Dough’s preparation: Five blends were prepared by mixing the wheat flour with chickpea flours in the proportions of 100:0, 90.10, 80:20, 70:30 and 0:100 (wheat:Chickpea w/w) using a mixer with a spiral blade which is usually used for dough mixing. The doughs were prepared by mixing different blends with 62% water for 5 min in a mixer at 25°C. Immediately after mixing, dough was transferred to the measuring system of the rheometer.

Dynamic rheological testes: A rheometer paar physica universal dynamic spectrometer 200 (Physica®, Anton Paar GmbH, Austria Europe) was used for measuring the rheological properties of dough samples. Operation, including temperature control and data handling, was conducted using PC-based software provided by the rheometer manufacturer (Rheological Instruments AB, Lund, Sweden). Each time, a sample was taken of a given blend (wheat flour + chickpea flour), containing 6 g of dry matter and combined with a specific amount of water, equivalent to the water absorption of the blend at the level of 62% (at 14% moisture basis). The consistency of the sample obtained at that level of dough moisture permitted its placement by hand within the measurement system of the rheometer. The dough was kneaded for 5 min using a mixer with a spiral blade. Next, the sample was transferred onto the lower plate of the rheometer and pressed down with the upper plate, 25 mm in diameter, until a gap of 2 mm was obtained. The excess of the sample, protruding beyond the edge of the upper plate, was trimmed off while drops of fluid silicon oil were placed around the uncovered surface of the sample to protect the sample from loss of moisture during the test. In this condition the sample was left to rest for 1 min. That period permitted the relaxation of normal stresses generated in the course of compression of the sample. All rheological tests were made at a constant temperature of the lower plate (25°C), controlled by means of an external thermostatic bath. The sample was first subjected to dynamic oscillation shear tests in the mode of oscillation strain control. The amplitude of relative strain was 10-3 ≤γ≤1 and fell within the linear viscoelastic region for all samples. The limits of the region were determined based on an experiment in which increasing stress was applied, at constant oscillation frequency of 1 Hz.

Applying oscillation frequencies within the range from 0.1 to 20 Hz at constant strain γ = 10-3. Each logarithmic frequency decade corresponded to 30 measurement points. The cycle of dynamic tests was followed by a 10 min period of relaxation. Then, the dough sample was subjected to the creep test, applying a constant shear stress of 50 Pa for 60 sec on the sample and allowing the sample to recover the strain in 180 sec after removal of load. The dynamic tests and the creep tests were made in three replications, each on a freshly prepared sample of dough. The figures present the measurement results after their averaging.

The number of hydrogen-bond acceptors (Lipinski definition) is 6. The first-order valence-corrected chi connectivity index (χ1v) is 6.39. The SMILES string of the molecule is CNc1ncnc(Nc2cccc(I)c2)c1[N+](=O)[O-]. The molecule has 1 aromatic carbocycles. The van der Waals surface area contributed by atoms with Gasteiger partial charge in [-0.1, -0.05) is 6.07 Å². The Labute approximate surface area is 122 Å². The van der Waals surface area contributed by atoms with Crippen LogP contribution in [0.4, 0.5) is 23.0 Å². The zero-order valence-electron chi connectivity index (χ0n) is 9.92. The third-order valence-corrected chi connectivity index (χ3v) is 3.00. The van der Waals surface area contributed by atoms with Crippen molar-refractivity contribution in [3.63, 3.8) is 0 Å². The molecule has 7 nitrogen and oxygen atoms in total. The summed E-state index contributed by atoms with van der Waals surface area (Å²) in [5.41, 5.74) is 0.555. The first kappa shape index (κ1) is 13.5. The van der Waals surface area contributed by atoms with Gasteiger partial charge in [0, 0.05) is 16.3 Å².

Modeling of the resulting curve
Oscillation measurements: Dynamic oscillatory tests of dough samples were conducted using the frequency sweep mode. The measured responses of the material were the maximum amplitude of the strain and the phase difference (or phase angle) between the applied stress and the resulting strain wave. If the data of frequency sweeps for each material at different concentration are plotted as G΄(ω)or G΄΄(ω) in a double logarithmic diagram, different lines with equal slope are obtained for different samples of dough. The mathematical forms of these equations are given below:

(1)

(2)

For an individual material the coefficients G΄1Hz and G΄΄1Hz are the storage and loss moduli, respectively, extrapolated to the values of the initial measuring frequency, ω1 or ω2.

Fig. 1: Creep and creep recovery curve

Creep measurement: A constant stress τ, is applied to the sample from time t0 to t2 (phase of applied stress; load). During this stage the deformation γ reaches its maximum value γmax at time t2 (creep). γmax depends on stuffiness (rigidity modulus) and zero shear viscosity η0. At time t2, stress τ is removed instantly (load removed or off-load; recovery phase, respond, Fig. 1).

During this recovery phase, the entire stored deformation energy is used up for the restoration process. At time t4, can calculate the elastic part γe (i.e., solid properties) as well as the viscous part γv (i.e., liquid properties) of deformation (Fig. 1). The viscous part of deformation energy dissipates as friction heat. The recovery value γemax is an equivalent to the percentage of the solid properties which arise in creep tests. Further rheological parameters can be derived from these data:

(3)

The zero shear viscosity η0 characterizes the flow ability at the end of the applied load phase. This viscosity is measured at very small shear rates and represents a material-dependent constant of the examined sample. High values of η0 correspond to small flow abilities (Tanner, 1986). The estimation of η0 results from Eq. 1 and 2 at a steady-state shear rate .

(4)

The compliance or creep function Je(t) characterizes the flowability as time-dependent parameter during the creep recovery phase:

(5)

The equilibrium compliance Je corresponds to the elastic properties of material and can be calculated as follows:

(6)

The final or total rigidity modulus G0 (also end stiffness) represents the elastic properties of the substance examined at lowest levels of deformation (non-destructive method):

(7)

or

(8)

It can be calculated as the quotient of the commanded stress τ and the reversible elastic part γe of deformation. Finally, the relaxation time λ defines the time needed for the commanded stress to reach of its initial value τ (creep recovery phase) (Schwarzel, 1990):

(9)